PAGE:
The USS Iowa (BB-61) was the lead ship of the massive and powerful Iowa-class battleships of World War 2. She was followed by sister ships USS New Jersey (BB-62), USS Missouri (BB-63) and USS Wisconsin (BB-64). The battleship was born out of a need to deter the Imperial Japanese Navy from continuing work on their new Washington Naval Treaty-violating designs and was therefore meant to pack quite a punch while offering adequate speed in deep waters. With the new and fast Essex-class aircraft carriers also being laid down for the US Navy at this time, the American fleet was in need of protection vessels that could keep pace with these new carriers, speeds in excess of 30 knots. The design challenge was in developing a vessel fast enough to do so while also providing the needed firepower of a traditional battlecruiser to combat Japanese vessels in turn.
The USS Iowa was ordered on July 1st, 1939 and laid down on June 27th, 1940 by the New York Naval Yard. She was officially launched on February 27th, 1942 and was formally commissioned on February 22nd, 1943. She set out from Chesapeake Bay that same month under the motto of "Our Liberties We Prize, Our Rights We Will Maintain". She garnered the nickname of "The Big Stick" over her storied tenure.
By August of that year, the USS Iowa was already on open seas assignment, escorting ships in the Atlantic and transporting the United States President - Franklin Roosevelt - to North Africa. It was not long before the system was eventually made part of the Pacific Fleet where she would end up seeing most of her combat action concerning World War 2. Once active in the Pacific Theater, the USS Iowa took part in the Marshall Islands campaign, the Philippines, the Okinawa landings, and the assault on targets in Honshu and Hokkaido. Her massive battery of 16" guns pummeled fortified shoreline positions and targets of interest. In the attacks, she sustained only relatively light damage from incoming Japanese artillery.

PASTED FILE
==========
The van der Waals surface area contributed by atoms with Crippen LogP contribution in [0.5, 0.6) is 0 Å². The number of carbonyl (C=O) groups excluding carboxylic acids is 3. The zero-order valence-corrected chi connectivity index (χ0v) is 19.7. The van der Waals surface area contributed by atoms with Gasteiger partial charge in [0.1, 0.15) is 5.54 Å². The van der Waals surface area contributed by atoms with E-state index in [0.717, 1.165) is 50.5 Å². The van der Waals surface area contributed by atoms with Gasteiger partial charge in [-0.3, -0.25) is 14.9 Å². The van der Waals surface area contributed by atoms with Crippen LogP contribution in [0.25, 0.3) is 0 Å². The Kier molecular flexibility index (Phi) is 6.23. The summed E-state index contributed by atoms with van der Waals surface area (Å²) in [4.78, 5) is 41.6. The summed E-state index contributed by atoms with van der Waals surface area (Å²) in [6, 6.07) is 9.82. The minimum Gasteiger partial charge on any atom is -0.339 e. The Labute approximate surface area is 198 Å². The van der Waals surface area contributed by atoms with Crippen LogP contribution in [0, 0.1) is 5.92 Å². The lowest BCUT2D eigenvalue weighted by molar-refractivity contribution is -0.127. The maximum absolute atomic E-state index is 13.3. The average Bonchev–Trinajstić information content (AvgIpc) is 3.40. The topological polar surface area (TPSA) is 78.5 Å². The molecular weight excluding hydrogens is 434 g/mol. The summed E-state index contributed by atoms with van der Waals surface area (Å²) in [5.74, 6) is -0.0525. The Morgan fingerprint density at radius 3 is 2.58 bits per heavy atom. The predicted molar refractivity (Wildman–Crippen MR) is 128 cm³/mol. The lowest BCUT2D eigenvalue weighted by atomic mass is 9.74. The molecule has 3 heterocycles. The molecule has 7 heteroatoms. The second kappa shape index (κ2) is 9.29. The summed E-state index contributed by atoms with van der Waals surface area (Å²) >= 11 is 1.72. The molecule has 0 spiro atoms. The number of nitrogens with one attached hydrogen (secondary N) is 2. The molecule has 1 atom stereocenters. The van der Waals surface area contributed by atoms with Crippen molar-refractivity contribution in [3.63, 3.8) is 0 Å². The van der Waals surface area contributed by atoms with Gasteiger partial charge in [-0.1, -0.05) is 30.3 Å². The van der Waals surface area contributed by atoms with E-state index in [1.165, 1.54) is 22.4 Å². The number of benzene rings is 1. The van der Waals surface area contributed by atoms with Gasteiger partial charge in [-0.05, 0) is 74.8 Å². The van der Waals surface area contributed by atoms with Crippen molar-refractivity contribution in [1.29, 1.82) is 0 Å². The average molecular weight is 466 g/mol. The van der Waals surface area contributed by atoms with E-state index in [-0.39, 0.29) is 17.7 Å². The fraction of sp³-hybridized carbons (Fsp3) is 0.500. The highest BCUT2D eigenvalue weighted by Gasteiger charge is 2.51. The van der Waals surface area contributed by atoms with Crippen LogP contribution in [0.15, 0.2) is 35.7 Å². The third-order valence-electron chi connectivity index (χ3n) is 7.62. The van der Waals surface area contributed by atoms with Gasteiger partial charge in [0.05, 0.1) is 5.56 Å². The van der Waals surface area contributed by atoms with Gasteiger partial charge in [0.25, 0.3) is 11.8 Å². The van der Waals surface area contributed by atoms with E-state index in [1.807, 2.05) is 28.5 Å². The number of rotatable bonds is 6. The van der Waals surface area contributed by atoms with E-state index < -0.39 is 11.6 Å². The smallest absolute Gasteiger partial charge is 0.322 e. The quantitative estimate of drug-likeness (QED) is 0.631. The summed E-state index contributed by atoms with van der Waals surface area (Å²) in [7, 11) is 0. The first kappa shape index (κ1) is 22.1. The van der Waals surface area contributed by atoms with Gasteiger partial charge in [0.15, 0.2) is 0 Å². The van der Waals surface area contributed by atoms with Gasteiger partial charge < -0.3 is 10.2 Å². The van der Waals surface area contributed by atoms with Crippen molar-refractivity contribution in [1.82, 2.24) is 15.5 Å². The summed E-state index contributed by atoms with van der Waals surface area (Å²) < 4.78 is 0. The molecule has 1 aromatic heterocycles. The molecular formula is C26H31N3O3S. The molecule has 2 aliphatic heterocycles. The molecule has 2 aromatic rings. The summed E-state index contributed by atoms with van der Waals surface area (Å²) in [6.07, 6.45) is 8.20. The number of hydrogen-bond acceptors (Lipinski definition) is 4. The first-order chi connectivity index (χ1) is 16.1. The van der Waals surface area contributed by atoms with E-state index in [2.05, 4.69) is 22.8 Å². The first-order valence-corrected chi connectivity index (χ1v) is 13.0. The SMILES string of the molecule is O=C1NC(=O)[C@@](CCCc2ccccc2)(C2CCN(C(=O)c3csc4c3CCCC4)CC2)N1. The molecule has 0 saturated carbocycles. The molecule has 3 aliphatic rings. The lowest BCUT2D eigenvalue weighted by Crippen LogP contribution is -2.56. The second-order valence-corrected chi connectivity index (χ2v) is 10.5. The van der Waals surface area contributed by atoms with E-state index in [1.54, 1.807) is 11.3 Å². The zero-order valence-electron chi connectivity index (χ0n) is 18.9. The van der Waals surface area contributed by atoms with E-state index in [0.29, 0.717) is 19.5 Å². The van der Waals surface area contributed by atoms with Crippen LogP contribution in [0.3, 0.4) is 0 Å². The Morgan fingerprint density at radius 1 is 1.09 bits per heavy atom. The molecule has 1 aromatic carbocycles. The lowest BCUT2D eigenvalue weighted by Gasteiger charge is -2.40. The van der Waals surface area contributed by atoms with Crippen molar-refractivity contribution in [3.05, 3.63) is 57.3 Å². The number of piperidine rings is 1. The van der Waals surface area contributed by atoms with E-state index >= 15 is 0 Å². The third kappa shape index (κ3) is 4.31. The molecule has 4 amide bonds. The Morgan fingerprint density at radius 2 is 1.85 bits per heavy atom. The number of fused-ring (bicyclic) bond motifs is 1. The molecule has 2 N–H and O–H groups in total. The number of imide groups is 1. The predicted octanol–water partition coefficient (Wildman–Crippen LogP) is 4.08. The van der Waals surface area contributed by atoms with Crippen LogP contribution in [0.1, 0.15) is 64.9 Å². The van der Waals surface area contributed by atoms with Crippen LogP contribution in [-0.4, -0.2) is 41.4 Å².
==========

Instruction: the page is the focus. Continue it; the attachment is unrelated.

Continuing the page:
The entire Iowa-class was characterized by their 9 x 16" main guns, three guns fitted to each turret with two turrets fore and one aft. These were augmented by the 20 x 5" guns, and further defensed by 80 x 40mm anti-aircraft and 49 x 20mm anti-aircraft cannon systems. Onboard reconnaissance and patrol could be conducted through the use of up to three Vought-type Kingfisher floatplane aircraft held aboard, launched by catapult and recovered by crane. The vessel's crew complement totaled 1,921 personnel during 1943. Power was derived from geared steam turbines delivering 212,000 horsepower to four shafts, which allowed for the required maximum surface speed of 33 knots to be reached in ideal conditions.
At the end of the war, the USS Iowa served with the massive flotilla of navy vessels standing guard in Tokyo Bay, Japan. Shortly thereafter, she was made flagship for a time until final decommissioning in 1949 only to be called back into service by 1951 in time for the Korean War (1950-1953). Serving once again as flagship, she pounded enemy shore and inland positions with her usual precision and supported ground offensives in turn. Before the armistice of 1953, the Iowa was already on her way back home for a needed overhaul and further crew training. She was decommissioned again in 1958.
By 1982, the Iowa-class ships were undergoing a period of heavy modernization that included the installation of 32 x BGM-109 Tomahawk cruise missiles, 16 x RGM-84 Harpoon anti-ship missiles, and 4 x 20mm Phalanx digitally controlled Close-In Weapon Systems (CIWSs). These new additions surpassed the capabilities of the 16" main guns, for the Iowa could now reach farther targets with more precision and defend herself from incoming missile threats and low-flying strike aircraft. The 16" guns retained their ferocious value, however, and would be called to action again. The Iowa-class ships were reactivated for service once again, and the USS Iowa was used in the Persian Gulf for escort duties, providing watch over Kuwaiti tankers under threat.